Self-Worth And The Amazing Impact It Has On Family

Everyone wants to be loved and accepted. It is often a key force that drives many of our actions. The means by which we seek to attain that status, however, depends on the person.

Self-esteem is the big phrase we hear in society. We are told to strive for it, to instill it in our children, and to fight off all adversaries of it.

The truth is, there is a deeper fundamental cry amidst the self-esteem struggle. Although self-esteem is important, it is a by-product of self-worth.

Both will be discussed, as they operate harmoniously with one another. Core self-worth, the knowledge, and acceptance that you are worthy of love and respect, is the true societal dilemma.

Being a mother is often as psychologically draining, as it is rewarding. You get to literally see the fruits of your labor, but children lack the ability to validate you when you are having a bad day.

The constant giving, with little room for self-reflection and admiration for a day’s job well done, can wreak havoc on your self-esteem and self-worth.

I would like to start with you are valued and loved, designed with purpose. Hopefully, this article will give you the insight to recognize the amazing potential, strength, and innate sanctity you possess.

Oftentimes, we don’t even realize that we are seeking self-esteem and self-worth, but if we took the time to review a few of our recent experiences we may see a subliminal theme emerging.

Did you go shopping and pick out a shirt that you contemplated would look good on you or not? Or, did you try to get into the sports match with your husband to see that grin of approval?

Dr. Christina Hibbert, a psychologist, and self-help guru, writes:

It seems we’re almost all searching for that true sense of who we are, that confidence that we are enough.”

Self-esteem affects all of our relationships. When it is high, we are not dependent on the relationship for satisfaction and can navigate them with ease.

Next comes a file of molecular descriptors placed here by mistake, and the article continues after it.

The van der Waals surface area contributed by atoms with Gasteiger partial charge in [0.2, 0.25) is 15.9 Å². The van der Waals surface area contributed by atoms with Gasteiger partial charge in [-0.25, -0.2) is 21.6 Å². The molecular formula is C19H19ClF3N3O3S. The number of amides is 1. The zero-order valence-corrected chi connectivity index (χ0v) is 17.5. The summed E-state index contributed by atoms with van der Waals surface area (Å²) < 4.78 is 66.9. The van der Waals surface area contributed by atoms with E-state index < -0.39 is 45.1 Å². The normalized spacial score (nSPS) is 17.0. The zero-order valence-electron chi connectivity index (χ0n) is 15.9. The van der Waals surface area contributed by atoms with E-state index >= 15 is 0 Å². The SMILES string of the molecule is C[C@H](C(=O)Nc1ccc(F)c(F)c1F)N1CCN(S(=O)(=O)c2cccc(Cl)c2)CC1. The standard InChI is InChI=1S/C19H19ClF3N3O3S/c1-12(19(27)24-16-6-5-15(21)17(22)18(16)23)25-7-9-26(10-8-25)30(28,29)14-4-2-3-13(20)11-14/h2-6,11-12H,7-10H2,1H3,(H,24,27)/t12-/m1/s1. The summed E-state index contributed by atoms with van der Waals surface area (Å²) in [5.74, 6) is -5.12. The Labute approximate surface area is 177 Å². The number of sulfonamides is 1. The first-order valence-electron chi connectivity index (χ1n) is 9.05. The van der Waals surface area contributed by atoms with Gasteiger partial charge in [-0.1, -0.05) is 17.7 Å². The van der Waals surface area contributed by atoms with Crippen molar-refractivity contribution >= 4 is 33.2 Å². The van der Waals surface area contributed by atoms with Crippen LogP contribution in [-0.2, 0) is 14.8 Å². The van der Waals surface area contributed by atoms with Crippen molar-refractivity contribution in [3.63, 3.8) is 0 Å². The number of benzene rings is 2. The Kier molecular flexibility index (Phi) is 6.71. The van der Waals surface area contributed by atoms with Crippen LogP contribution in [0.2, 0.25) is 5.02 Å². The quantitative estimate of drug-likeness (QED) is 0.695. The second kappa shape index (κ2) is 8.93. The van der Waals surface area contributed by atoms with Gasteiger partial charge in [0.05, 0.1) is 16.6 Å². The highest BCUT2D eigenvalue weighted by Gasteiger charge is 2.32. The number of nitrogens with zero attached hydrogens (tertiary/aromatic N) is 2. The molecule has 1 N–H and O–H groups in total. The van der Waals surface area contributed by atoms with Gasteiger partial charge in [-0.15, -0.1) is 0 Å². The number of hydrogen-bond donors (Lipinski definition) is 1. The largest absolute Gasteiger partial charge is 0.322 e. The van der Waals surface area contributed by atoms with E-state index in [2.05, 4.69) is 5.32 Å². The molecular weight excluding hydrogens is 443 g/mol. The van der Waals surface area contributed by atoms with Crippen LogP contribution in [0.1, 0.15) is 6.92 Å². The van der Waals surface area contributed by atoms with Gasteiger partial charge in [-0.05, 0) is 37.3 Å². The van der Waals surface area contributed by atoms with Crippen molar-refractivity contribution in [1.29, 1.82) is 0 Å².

When it is low, we dive into every nook and cranny of the relationship to find meaning and hidden messages.

Nathaniel Branden writes in his book “Six Pillars of Self-Esteem”:

“The level of our self-esteem has profound consequences for every aspect of our existence: how we operate in the workplace, how we deal with people, how high we are likely to rise, how much we are likely to achieve—and in the personal realm, with whom we are likely to fall in love, how we interact with our spouse, children, and friends, what level of personal happiness we attain.”

This has a profound impact on our family life. Our children are keen to picking up how we view ourselves and can follow suit to view themselves with the same lens.

To be good role models for our children, instilling core self-worth within ourselves and in them is vital.

Being able to convey the definition of self-esteem is important in relaying its role in our lives to our children. Nathaniel Branden explained it well:

the experience that we are appropriate to life and to the requirements of life. More specifically, self-esteem is: 1. Confidence in our ability to think…[and] cope with the basic challenges of life, and 2. Confidence in our right to be successful and happy, the feeling of being worth, deserving, entitled to assert our needs and wants, achieve our values, and enjoy the fruits of our efforts.”

Many of our struggles usually correlate in some way to low self-esteem.

According to PositivePsycholoy.org, you are prone to “aggression, poor school achievement, depression, eating disorders, drug and alcohol abuse, teenage pregnancy and marital dysfunction” when your self-esteem is bottoming out.

On the opposite end of the spectrum, if you are excelling in self-esteem it is correlated with “rationality, realism, intuitiveness, creativity, independence, flexibility, ability to manage change, willingness to admit and correct mistakes, benevolence, and cooperativeness”, according to Dr. Hibbert.

Self-esteem, as we see through the examples given in its implications in our life, is changing. It is demonstrated through our actions and shaped by our experiences.

Thus, self-esteem is obtained through healthy perception and mindful actions but is ultimately dependent on our core self-worth.

 

Self-worth is immutable and attained through recognition and acceptance of your innate sanctity of life; your value as a purposefully created human.

Brene Brown, research professor at the University of Houston and Ted Talk guest speaker, said:

If we want to fully experience love and belonging, we must believe we are worthy of love and belonging.” Yet “our sense of belonging can never be greater than our level of self-acceptance.”

Give yourself some positive affirmation today. Remind yourself that you have value, and pick an action to reflect that belief.

You may not believe it at first if your self-esteem is low, but as you continue to lift yourself up through thoughts, words, and actions, the truth will become your reality.

Use note cards if it’s hard to remember to do daily, and stick them around your house and car. Speak the uplifting sentiments to your children that you yearn to hear yourself.

Today is a good day to love and be loved. Please let us know in the comments section if you have any tools for building self-esteem, or if you struggle with self-worth.

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